FIFA has revealed that it will be playing host to a delegation from Amnesty International (AI) in Zurich on Monday to “discuss the situation of migrant workers in Qatar in connection with the World Cup Qatar 2022”.
AI, who released findings back in 2013 of project builders in the Middle East being “treated like cattle”, is preparing to hand over a petition calling on FIFA to address concerns regarding working and living conditions.
World football’s governing body says it is happy to hold such discussions as experts and partners from across the board cast an eye over “the progress achieved so far and the challenges that still remain”.
What has been said?
Chief social responsibility & education officer, Joyce Cook, told FIFA’s official website: “We very much welcome the ongoing engagement with Amnesty International and are always open to transparently and constructively discussing and addressing any concerns that our stakeholders may have.
“We remain fully committed to ensuring the protection of workers engaged in the delivery of the World Cup, and we are confident that the tournament will also serve as a catalyst for broader positive and lasting change across the host country.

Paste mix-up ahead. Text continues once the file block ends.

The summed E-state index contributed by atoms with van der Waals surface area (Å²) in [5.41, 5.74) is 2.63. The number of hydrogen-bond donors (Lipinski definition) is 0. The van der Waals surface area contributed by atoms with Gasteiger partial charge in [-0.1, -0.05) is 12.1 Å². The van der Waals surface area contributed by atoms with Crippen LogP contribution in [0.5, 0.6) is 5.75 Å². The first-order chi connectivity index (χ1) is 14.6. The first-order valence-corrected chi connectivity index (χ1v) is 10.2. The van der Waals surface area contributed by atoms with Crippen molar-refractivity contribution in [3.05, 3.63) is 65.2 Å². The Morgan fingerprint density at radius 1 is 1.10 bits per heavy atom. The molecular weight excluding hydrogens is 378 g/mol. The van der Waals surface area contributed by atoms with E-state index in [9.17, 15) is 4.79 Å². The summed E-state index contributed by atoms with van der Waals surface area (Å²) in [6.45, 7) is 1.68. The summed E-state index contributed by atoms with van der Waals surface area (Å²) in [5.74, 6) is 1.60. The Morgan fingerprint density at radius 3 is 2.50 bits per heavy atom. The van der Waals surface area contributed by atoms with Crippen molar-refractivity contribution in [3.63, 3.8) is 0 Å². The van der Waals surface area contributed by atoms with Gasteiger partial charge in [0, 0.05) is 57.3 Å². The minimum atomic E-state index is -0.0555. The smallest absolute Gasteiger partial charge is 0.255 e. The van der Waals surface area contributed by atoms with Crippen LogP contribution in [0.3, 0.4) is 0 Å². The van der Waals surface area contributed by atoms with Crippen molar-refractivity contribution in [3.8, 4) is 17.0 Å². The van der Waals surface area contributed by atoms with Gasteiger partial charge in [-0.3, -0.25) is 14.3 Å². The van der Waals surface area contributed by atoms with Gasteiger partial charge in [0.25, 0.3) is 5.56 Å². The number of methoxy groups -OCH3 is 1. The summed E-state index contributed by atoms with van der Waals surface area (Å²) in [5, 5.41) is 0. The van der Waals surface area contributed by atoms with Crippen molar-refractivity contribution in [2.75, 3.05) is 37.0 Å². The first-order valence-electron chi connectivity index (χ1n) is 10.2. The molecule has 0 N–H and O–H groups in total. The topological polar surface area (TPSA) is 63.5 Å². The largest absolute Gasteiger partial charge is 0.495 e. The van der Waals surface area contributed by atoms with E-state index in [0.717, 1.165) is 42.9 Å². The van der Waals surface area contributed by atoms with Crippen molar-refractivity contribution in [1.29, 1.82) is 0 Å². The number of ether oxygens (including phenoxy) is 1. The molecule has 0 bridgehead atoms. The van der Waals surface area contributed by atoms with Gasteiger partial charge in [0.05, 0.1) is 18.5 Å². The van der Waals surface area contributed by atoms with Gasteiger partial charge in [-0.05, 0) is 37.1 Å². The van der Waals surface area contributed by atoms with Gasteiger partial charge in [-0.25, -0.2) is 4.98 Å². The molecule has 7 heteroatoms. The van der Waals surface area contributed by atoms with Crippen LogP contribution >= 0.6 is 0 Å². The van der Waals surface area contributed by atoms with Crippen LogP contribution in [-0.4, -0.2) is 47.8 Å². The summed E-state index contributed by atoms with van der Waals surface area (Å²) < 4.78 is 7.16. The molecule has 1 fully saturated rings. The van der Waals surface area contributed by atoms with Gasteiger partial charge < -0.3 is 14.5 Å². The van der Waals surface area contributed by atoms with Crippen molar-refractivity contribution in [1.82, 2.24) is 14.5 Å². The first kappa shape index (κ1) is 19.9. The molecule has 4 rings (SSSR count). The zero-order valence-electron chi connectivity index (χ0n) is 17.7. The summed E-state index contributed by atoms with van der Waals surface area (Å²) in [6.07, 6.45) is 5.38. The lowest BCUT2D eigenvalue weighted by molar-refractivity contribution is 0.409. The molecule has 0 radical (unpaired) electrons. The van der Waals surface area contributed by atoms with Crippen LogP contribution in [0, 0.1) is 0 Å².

“As widely recognised by international expert organisations, the World Cup has already contributed significantly to improved labour conditions in the region and it is clear that Qatar is on the right track having introduced sweeping labour reforms and making substantial progress, in what has been a comparatively very short period of time”.
The bigger picture
FIFA claims that ILO, ITUC, BWI and other international expert organisations have already recognised that “the FIFA World Cup has contributed significantly to an improvement of labour conditions in Qatar, with heightened standards set by the local World Cup organisers, and wider legislative change introduced in the area of workers’ rights.”
The latest meeting with AI is intended to assess the status of reforms implemented for workers and will start to focus more on the service sector as construction work is gradually phased out.
FIFA added on said plans: “This has involved the development of an audit and inspection programme for the hospitality sector as well as due diligence measures for service companies deployed on FIFA competition sites.
“The exchange with AI and labour experts will allow us to discuss those initiatives in detail as part of FIFA’s ongoing engagement with human rights and labour organisations ahead of the FIFA World Cup Qatar 2022.”
The World Cup finals are edging ever closer, with the competition due to get under way on November 21 while running through to December 18.